After stopping in the middle of Oregon sage country, we drove through Bend, Oregon, south to LaPine State Park in LaPine. The Deschutes River flows through La Pine and Bend, generally from south to north, along the east side of the Cascade Mountain Range all the way to the Columbia River which divides Oregon and Washington. The Cascade Range runs from Canada through Washington and Oregon into northern California.
Just south of the Columbia River, the Deschutes River was the last major stop on the Oregon Trail, in that it was the last major obstacle. The crossing became a choke point for the pioneers who camped and waited to cross. Traces of their campsite can still be identified. After crossing the Deschutes, the pioneers had to go down the Columbia to the Willamette River or south around Mt. Hood.
La Grande or Bend
From Boise, there are two main routes that go into Oregon, the freeway goes through La Grande and the highway goes to Bend, further south. Since it was May, and La Grande is higher in elevation, I determined that the lower elevation route was more suited to our plans. The pioneers choose the route through La Grande mostly because there was water on that route and because they arrive in La Grande in the fall rather than the spring.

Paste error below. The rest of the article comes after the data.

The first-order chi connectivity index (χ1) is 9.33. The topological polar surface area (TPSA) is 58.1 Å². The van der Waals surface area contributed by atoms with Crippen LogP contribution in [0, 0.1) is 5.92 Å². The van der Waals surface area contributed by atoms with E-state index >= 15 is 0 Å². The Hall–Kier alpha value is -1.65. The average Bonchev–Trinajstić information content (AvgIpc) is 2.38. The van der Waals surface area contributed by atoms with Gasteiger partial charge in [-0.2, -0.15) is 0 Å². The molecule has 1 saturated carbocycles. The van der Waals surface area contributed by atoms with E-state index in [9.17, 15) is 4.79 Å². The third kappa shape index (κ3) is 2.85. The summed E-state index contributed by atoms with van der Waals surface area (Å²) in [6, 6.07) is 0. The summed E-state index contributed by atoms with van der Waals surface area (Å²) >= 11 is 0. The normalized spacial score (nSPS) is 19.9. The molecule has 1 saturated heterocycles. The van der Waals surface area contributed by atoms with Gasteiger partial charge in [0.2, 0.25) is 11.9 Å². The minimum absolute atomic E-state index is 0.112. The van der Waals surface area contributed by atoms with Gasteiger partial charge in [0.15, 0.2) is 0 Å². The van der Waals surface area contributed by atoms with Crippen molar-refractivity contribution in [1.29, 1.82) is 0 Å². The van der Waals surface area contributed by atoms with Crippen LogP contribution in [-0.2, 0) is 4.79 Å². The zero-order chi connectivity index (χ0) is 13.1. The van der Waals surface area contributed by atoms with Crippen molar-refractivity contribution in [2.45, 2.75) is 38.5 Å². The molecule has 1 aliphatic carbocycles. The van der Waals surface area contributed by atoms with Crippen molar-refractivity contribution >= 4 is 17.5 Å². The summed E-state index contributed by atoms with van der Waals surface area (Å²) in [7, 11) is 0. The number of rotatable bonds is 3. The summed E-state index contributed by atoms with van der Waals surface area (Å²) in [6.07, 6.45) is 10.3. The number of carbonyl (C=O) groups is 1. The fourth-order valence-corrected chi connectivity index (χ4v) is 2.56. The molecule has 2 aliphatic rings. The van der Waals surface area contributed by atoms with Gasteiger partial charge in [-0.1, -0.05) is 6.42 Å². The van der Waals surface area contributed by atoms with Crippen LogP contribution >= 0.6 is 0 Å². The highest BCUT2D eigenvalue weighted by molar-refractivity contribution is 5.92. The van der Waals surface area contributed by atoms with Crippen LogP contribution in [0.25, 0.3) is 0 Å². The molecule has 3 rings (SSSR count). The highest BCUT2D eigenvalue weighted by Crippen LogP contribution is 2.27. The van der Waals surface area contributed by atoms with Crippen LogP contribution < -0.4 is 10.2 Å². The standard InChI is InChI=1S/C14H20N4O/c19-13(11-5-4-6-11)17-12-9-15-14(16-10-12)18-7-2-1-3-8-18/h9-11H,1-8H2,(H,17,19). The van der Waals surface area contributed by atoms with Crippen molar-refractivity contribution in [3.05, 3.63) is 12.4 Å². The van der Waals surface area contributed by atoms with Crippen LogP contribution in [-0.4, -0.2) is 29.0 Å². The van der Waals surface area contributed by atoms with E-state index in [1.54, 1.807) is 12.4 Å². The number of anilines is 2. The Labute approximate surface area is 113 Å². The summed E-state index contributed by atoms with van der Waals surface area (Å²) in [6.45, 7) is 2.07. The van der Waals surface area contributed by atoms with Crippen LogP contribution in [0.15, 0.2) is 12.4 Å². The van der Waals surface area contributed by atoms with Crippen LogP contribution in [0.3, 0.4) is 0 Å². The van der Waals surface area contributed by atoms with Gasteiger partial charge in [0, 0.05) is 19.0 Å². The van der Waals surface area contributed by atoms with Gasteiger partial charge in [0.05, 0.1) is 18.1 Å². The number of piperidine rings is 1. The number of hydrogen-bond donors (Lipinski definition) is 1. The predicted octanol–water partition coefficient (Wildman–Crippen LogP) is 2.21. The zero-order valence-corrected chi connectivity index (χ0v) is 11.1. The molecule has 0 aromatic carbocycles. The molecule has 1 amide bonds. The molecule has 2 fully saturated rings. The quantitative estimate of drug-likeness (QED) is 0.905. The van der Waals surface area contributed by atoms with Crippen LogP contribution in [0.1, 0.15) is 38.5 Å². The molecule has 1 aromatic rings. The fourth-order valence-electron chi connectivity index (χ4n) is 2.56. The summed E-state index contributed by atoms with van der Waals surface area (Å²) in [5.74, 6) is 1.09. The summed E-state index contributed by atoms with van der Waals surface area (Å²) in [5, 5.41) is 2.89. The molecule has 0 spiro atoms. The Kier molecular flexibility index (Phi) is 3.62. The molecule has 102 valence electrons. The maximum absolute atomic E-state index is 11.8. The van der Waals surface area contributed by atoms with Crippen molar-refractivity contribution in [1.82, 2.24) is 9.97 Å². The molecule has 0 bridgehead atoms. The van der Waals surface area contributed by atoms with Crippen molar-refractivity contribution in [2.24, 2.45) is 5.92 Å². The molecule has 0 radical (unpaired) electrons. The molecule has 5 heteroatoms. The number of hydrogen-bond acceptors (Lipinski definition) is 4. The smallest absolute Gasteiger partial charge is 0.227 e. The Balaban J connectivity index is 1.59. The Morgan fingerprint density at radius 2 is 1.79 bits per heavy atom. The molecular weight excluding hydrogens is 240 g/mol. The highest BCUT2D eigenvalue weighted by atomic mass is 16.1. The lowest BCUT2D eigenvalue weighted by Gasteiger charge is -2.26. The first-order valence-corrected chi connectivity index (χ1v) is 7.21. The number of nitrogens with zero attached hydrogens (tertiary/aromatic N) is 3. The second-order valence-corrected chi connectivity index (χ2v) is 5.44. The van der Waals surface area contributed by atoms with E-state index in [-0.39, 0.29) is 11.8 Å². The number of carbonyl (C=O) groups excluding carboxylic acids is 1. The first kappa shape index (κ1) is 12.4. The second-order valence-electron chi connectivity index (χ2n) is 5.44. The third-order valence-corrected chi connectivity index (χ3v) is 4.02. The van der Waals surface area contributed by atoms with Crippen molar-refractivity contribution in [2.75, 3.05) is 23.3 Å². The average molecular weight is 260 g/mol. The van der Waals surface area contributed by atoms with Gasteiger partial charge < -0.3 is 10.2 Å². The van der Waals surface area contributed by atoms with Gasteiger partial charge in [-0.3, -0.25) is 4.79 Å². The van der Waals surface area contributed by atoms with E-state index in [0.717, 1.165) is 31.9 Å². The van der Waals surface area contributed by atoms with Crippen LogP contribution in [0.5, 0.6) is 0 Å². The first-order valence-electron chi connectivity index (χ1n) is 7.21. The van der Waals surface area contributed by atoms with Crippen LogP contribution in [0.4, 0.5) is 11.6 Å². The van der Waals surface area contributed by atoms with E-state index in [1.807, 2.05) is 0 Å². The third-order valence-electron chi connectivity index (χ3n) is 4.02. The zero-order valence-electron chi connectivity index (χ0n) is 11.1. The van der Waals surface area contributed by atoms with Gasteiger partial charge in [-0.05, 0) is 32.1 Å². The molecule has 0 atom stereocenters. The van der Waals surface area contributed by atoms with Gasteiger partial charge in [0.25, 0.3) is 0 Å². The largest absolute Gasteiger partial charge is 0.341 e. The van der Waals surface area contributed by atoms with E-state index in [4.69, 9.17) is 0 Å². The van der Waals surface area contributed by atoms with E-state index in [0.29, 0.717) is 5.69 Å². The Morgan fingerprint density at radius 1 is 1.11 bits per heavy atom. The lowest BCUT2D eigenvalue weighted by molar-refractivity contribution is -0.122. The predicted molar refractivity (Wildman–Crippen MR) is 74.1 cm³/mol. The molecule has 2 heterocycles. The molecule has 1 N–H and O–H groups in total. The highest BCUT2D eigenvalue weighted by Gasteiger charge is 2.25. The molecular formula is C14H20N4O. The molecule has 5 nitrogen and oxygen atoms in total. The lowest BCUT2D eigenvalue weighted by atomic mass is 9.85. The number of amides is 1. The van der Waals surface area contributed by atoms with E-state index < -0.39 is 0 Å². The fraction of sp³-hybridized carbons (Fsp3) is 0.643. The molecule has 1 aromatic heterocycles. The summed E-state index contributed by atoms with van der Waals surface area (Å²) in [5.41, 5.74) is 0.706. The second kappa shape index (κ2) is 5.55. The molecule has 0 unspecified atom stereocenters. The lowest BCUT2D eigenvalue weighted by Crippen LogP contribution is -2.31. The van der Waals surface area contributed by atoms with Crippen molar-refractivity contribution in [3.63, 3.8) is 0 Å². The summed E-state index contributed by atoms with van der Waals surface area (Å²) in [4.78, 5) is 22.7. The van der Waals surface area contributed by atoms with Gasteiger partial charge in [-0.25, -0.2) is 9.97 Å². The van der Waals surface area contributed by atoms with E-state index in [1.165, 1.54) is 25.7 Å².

Oregon has two mountainous sections on each side of the Willamette Valley. The Willamette Valley was the destination that the Oregon Trail pioneers dreamed about. The Cascades are on the east side of the Willamette Valley. The Cascades block most of the rain, dividing Oregon into two halves. In the west, you have the wet half and in the east, you have the dry half. Both mountainous sections are covered with huge trees.
Bend is the first city on the east side of the Cascade Mountains. We are about twenty miles south of Bend. Bend was first named, Deschutes, then renamed Farewell Bend, and then renamed (by the post office) Bend Oregon. I don’t know why the name Deschutes didn’t stick. Bend is the biggest city in Deschutes County, and I can’t find a different city named Deschutes.
I’m also still not sure why the name Farewell Bend didn’t stick, but Farewell Bend was used to identify a location on the Snake River, where the pioneers departed the Snake River, heading west to Baker City on their way to the Columbia River. Alas, the traditional spot named Farewell Bend is a long way from Bend and perhaps that is why the name Farewell Bend didn’t last. The post office story is also probable; that story goes that the Post office didn’t like the name Farewell Bend because it was too long and shortened it to Bend.
North Bend is also a city in Oregon and that caused some confusion. While we were in Utah, I found out that the Family Motor Coach Association was going to have an area Rally in North Bend. Since I knew we were going to be in Bend, I signed up for the Rally. What I didn’t know at the time was that North Bend is not anywhere near Bend. Instead, North Bend is north of Coos Bay on the coast.
The first hint that I was clueless was when I was asked, whether or not, I wanted to sign-up for the boat tour of the bay. At that time, I knew we wanted to be in Oregon for at least a month, starting in about June, and didn’t have a route defined. Once I identified that North Bend was not near Bend, we decided to visit south-central Oregon on the way to Coos Bay.
Here is a link to the google map for the area.
Link to our route Boise to Coos Bay
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